Being "pro-business" isn't the same as being pro-market, pro-economic growth or, for that matter, pro-free enterprise. I offer that as a friendly admonishment to Republicans opposing Gov. Jerry Brown's plan to end California's enterprise zones. They really should know better.
Instead of fighting for a flawed scheme to entice businesses, Republicans would do well to make a vigorous case call it "populist" if you like for liberating Californians from central planners, well-heeled lobbyists and $400-an-hour corporate consultants.
At this point, really, what would they have to lose?
Brown very much wanted the new budget to do away with the nearly 30-year-old "EZ" program, which provides employers with tax credits of as much as $37,000 per worker in some 40 designated areas around the state. Brown proposed replacing enterprise zones with new tax credits for new manufacturing and research equipment.
Brown didn't quite get his wish, though he hasn't abandoned the idea. Among the myriad reasons for eliminating the zones, Brown pointed to a 2011 Public Policy Institute of California study that found they really haven't delivered much in the way of jobs or economic growth when compared with the rest of the state.
And rather than benefiting startups or small businesses unless you count a pair of strip clubs in Rancho Cordova the program has tended to enrich huge companies such as Disney and Wal-Mart, not to mention big-time commercial real estate developers.
The correct term for all that is "corporate welfare."
True, plenty of Democrats have spoken out against Brown's plan. The Democratic mayors of Los Angeles, Long Beach, San Diego, Sacramento, San Jose, Oakland, and Santa Ana joined the Republican mayors of Fresno and Anaheim in a letter to Brown urging him to reconsider his idea.
But it's the Republicans who have decided to go to the wall for enterprise zones. State senator and Republican minority leader Bob Huff told me this week he's strongly opposed to Brown's plan, which he says would represent nothing less than "a $730 million tax increase on economically distressed communities."
George Runner, the former state legislator and current member of California's state Board of Equalization, agrees with Huff. While conceding the need for some reforms, Runner also points out the new state budget will provide "not one new dime" for economic outreach or development.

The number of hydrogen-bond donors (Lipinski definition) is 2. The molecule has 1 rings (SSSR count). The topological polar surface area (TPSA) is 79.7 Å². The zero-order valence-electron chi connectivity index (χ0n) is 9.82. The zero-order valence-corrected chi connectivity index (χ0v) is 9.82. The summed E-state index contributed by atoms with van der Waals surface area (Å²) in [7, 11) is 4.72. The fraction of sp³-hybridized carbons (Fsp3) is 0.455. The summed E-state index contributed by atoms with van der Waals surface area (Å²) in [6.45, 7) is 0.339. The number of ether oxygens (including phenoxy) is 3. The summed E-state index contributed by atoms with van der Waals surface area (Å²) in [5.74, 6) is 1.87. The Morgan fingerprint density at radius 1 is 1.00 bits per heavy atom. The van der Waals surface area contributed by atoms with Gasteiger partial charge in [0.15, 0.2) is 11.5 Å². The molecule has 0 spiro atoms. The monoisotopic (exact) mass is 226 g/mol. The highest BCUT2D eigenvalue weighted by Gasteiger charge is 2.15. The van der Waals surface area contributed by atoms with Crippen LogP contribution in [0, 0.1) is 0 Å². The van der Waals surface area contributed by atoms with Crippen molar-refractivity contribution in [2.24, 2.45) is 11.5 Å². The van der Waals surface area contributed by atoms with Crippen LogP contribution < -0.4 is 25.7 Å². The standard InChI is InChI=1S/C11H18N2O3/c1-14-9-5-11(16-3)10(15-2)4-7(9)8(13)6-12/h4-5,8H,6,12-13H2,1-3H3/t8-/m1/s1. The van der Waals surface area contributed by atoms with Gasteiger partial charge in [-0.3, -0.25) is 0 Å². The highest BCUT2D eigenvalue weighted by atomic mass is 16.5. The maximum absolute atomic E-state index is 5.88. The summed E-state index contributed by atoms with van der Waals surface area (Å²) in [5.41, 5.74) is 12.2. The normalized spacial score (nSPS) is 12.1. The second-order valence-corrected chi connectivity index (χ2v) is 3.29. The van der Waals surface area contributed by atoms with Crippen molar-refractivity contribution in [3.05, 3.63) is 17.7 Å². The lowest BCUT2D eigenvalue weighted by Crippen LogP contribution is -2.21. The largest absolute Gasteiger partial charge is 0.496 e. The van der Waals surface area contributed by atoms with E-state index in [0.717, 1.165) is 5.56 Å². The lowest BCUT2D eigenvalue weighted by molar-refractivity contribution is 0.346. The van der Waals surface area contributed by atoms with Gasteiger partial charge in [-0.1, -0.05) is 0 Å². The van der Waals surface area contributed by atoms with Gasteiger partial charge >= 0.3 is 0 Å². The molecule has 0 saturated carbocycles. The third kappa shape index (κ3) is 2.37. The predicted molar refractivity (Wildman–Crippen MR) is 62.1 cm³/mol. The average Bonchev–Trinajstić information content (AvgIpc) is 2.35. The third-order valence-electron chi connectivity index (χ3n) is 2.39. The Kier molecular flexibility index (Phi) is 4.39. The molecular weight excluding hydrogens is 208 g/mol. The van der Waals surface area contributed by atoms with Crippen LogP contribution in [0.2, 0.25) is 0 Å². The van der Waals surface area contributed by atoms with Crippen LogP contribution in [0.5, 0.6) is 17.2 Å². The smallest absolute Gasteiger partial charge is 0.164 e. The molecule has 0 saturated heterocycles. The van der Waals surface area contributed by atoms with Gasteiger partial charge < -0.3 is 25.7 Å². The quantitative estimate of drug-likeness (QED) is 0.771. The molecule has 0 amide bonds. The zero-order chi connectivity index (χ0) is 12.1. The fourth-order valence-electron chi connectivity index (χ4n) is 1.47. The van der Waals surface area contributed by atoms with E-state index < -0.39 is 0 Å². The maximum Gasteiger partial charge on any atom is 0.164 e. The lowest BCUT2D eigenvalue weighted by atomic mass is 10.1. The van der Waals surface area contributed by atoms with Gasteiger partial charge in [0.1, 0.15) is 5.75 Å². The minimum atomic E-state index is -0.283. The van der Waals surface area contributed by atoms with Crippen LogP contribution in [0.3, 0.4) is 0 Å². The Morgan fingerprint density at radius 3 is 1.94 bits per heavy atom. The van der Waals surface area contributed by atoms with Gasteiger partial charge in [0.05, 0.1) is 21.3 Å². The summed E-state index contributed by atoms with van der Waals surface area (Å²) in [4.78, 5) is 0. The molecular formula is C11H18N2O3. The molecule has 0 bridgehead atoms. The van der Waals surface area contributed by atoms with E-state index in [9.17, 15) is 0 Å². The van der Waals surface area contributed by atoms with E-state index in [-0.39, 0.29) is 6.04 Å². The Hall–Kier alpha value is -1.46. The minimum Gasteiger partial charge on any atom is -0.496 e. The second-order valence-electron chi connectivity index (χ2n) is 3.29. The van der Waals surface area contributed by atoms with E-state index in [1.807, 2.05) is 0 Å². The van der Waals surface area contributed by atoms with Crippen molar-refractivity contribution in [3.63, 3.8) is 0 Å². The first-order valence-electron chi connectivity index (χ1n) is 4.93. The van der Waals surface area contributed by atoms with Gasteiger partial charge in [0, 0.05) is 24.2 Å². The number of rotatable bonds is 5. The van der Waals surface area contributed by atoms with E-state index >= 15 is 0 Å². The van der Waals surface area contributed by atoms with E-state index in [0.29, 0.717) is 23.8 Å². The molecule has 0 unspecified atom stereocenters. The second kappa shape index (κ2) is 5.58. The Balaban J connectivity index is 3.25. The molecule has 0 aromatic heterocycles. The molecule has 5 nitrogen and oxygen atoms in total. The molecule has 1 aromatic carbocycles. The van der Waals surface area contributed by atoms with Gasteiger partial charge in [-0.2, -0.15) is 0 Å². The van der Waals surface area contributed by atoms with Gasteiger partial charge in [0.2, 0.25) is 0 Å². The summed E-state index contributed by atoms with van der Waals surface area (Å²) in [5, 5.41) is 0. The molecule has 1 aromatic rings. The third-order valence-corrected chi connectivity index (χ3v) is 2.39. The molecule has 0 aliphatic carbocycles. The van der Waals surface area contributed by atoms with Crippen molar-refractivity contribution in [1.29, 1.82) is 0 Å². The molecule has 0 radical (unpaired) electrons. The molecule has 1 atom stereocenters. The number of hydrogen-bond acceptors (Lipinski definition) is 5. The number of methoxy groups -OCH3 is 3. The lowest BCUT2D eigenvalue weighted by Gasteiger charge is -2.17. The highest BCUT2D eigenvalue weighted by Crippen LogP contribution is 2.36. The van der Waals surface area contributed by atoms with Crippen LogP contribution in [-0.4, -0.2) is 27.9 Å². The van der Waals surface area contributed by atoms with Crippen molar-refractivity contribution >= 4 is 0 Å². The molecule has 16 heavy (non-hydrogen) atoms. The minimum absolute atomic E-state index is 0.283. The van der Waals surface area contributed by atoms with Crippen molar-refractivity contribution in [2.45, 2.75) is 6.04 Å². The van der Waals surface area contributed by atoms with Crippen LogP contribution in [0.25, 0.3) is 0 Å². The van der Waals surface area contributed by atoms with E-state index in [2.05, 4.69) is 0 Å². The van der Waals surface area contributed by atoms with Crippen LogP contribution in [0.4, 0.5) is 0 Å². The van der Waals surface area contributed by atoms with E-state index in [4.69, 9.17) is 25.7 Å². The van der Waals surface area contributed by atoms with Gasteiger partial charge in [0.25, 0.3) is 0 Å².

Republican opposition isn't hard to understand, and even has some merit.
They cannot fathom why for the love of God anyone would subject beleaguered businesses to higher costs and heavier regulation. Enterprise zones were supposed to be sunny islands of economic tranquility in a hostile anti-capitalist sea, after all. Isn't the unemployment rate high enough?
"At the very least," Huff explained to me, enterprise zones can be effective at "slowing economic hemorrhaging in areas where jobs are difficult to maintain during extended periods of economic turmoil."
Trouble is, as my Manhattan Institute colleague Edward Glaeser points out, it makes no economic or policy sense to keep pushing enterprise zones when they offer comparatively little bang for the buck.
"They can create jobs, but do so at high cost," Glaeser argues, "while it is hard to see the rationale for bribing enterprises to locate in less productive areas."
Right which is why enterprise zones often end up in neighborhoods that have little trouble attracting business investment. San Francisco's enterprise zone, for example, includes the financial district and Fisherman's Wharf not exactly the picture of economic depression.
But Runner says he's seen the benefits of the program firsthand. As mayor of Lancaster in the 1990s, he used enterprise zone incentives to persuade a few businesses fed up with less hospitable cities from leaving California altogether, saving several hundred jobs.
Republicans made the same case in 2011 for saving California's 400 redevelopment agencies, which Brown successfully eliminated. Sure, the agencies might have run roughshod over small businesses and homeowners' private property rights but that was always in somebody else's district.
Deep down, Runner and his colleagues know that enterprise zones are an inadequate remedy for California's economic woes. "If I had my way," he told me, "the whole state would be an enterprise zone. But we have to acknowledge political reality."
Political reality is what we choose to make of it. California Republicans are politically powerless because most voters accept the caricature of a party that gives lip service to private property rights and free market competition while lending cover to plutocrats and big corporations.
An opposition party cannot merely oppose. It must propose. If Brown wants to eliminate enterprise zones for all the wrong reasons, an opposition party worthy of respect would say so and go one step further. It isn't enough for the governor to end enterprise zones only to channel the "savings" into a newfangled, subsidy for favored constituents. End that nonsense.
It's possible California Republicans may never find their way out of the political wilderness. But why not make the case for real free-market competition, instead of clinging to the status quo? Leave the lickspittle politics to the Democrats.